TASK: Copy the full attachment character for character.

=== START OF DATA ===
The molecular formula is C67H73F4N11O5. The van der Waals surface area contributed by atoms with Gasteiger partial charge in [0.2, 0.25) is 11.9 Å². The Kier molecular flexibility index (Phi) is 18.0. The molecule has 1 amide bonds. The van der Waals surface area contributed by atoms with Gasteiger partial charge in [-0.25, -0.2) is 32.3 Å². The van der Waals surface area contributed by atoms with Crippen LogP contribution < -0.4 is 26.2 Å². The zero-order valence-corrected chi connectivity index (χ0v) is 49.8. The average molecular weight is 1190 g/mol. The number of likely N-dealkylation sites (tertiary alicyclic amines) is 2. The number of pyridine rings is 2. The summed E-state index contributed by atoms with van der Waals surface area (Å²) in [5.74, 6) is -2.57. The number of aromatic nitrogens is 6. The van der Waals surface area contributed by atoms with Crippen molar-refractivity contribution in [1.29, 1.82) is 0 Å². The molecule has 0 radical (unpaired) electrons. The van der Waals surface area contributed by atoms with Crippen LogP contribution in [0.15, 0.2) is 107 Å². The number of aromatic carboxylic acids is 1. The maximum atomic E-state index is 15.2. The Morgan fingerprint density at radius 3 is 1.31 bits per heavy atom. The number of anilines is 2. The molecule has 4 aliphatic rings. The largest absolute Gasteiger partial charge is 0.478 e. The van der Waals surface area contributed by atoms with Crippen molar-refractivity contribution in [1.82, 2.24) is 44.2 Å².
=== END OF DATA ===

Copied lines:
The molecular formula is C67H73F4N11O5. The van der Waals surface area contributed by atoms with Gasteiger partial charge in [0.2, 0.25) is 11.9 Å². The Kier molecular flexibility index (Phi) is 18.0. The molecule has 1 amide bonds. The van der Waals surface area contributed by atoms with Gasteiger partial charge in [-0.25, -0.2) is 32.3 Å². The van der Waals surface area contributed by atoms with Crippen LogP contribution < -0.4 is 26.2 Å². The zero-order valence-corrected chi connectivity index (χ0v) is 49.8. The average molecular weight is 1190 g/mol. The number of likely N-dealkylation sites (tertiary alicyclic amines) is 2. The number of pyridine rings is 2. The summed E-state index contributed by atoms with van der Waals surface area (Å²) in [5.74, 6) is -2.57. The number of aromatic nitrogens is 6. The van der Waals surface area contributed by atoms with Crippen molar-refractivity contribution in [1.29, 1.82) is 0 Å². The molecule has 0 radical (unpaired) electrons. The van der Waals surface area contributed by atoms with Crippen LogP contribution in [0.15, 0.2) is 107 Å². The number of aromatic carboxylic acids is 1. The maximum atomic E-state index is 15.2. The Morgan fingerprint density at radius 3 is 1.31 bits per heavy atom. The number of anilines is 2. The molecule has 4 aliphatic rings. The largest absolute Gasteiger partial charge is 0.478 e. The van der Waals surface area contributed by atoms with Crippen molar-refractivity contribution in [1.82, 2.24) is 44.2 Å².